The Cerrado is an extraordinarily biodiverse savannah that has already lost 88 million hectares, representing roughly 50% of its native vegetation, due to indiscriminate land use change for agricultural expansion. The deforestation in the region is also directly aggravating a water crisis the region. Halting the expansion of the agricultural frontier with common sense sustainable land use practices is yet another example of how actions to stabilize the global climate will also have direct benefits for local communities.
Mexico City commits to green bonds
The growth of the green bonds market worldwide is another example of how the private sector and financial institutions are increasingly playing a role in the fight against climate change—indeed an essential role. GCAS saw the launch of a new Global Green Bonds Partnership that will help provide technical assistance and capacity building to support subnational entities and corporations accelerate the issuance of green bonds.
Meanwhile, Mexico City became the first Latin America city to sign the Green Bonds Pledge—with 9 million people it is also the largest city anywhere to do so. The Green Bonds Pledge is an initiative that aims to spur municipalities, public leaders and corporation increase the use green bonds to finance low carbon and climate resilient infrastructure. José Ramon Amieva Gálvez, the Head of the Mexico City Government noted that “one of the main challenges to accelerate climate action at the local level is access to international funding sources for city-scale mitigation projects. A signatory of the Green Bond Pledge, CDMX supports the rapid growth of a local green bond market and will strive to issue, when appropriate, green bonds to finance infrastructure, mitigation and climate resilience projects.”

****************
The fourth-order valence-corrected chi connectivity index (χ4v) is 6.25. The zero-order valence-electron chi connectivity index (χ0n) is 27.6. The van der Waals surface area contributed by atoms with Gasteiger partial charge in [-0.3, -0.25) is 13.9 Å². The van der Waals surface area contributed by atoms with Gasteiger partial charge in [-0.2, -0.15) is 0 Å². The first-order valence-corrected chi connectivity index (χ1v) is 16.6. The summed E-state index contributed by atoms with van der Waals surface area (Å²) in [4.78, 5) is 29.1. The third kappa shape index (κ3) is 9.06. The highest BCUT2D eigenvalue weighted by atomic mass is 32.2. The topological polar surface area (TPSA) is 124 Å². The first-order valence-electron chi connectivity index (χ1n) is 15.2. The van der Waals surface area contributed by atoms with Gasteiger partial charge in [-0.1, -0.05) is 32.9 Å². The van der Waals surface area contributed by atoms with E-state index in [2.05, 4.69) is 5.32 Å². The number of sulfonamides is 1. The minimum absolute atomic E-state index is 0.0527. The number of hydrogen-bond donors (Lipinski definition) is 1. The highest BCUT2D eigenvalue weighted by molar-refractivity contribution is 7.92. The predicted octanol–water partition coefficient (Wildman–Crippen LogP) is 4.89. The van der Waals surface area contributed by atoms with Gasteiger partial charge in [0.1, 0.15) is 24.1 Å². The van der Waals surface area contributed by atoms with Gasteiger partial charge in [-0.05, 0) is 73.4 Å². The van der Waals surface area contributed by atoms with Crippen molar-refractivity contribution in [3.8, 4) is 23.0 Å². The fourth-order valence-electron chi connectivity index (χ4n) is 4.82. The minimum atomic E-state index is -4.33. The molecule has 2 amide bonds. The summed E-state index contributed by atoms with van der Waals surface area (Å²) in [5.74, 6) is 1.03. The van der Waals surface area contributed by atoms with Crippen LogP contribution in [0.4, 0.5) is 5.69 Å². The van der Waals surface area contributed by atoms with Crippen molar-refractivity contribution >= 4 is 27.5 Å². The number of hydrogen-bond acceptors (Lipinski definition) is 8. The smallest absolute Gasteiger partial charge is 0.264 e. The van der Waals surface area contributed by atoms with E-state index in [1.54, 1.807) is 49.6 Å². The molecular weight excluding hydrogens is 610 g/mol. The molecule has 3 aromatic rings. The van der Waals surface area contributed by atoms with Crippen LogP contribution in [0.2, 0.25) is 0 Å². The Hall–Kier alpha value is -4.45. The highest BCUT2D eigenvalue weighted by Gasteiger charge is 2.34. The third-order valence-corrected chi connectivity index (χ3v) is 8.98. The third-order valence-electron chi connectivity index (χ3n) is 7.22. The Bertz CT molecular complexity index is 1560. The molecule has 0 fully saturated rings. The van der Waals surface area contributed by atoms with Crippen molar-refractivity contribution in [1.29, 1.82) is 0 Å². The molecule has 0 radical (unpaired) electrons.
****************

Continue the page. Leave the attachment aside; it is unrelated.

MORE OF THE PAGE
Mexico is in fact already a leader on green bonds in Latin America. Several green bonds and sustainable bonds have been issued in the country in recent years by national development banks, private corporations and Mexico City, which in 2016 became the first Latin America city to do so. In total these bonds have raised approximately US$5.2 billion. The Mexican Stock Exchange, in partnership with the group MexiCO2, was a key driver of the growth of this new market. Now other stock exchanges in Latin America, such as Chile and Peru are following suit.
These, and other green finance initiatives in Latin America such as NRDC’s green bank work in the region come not a moment too soon. According to the International Finance Corporation, by 2030 Latin America will need to invest over US$ 2.6 trillion, or US$176 billion per year, in clean energy and urban infrastructure such as buildings, waste and transportation in order to meet commitments under the Paris agreement by 2030.
To achieve this, it will be necessary for Latin America to develop innovative green finance tools and approaches that can help quickly ramp up private investment in climate solutions. The firm commitment with ambitious climate action of cities and other non-state actions, such as what we saw at GCAS, will be another key ingredient.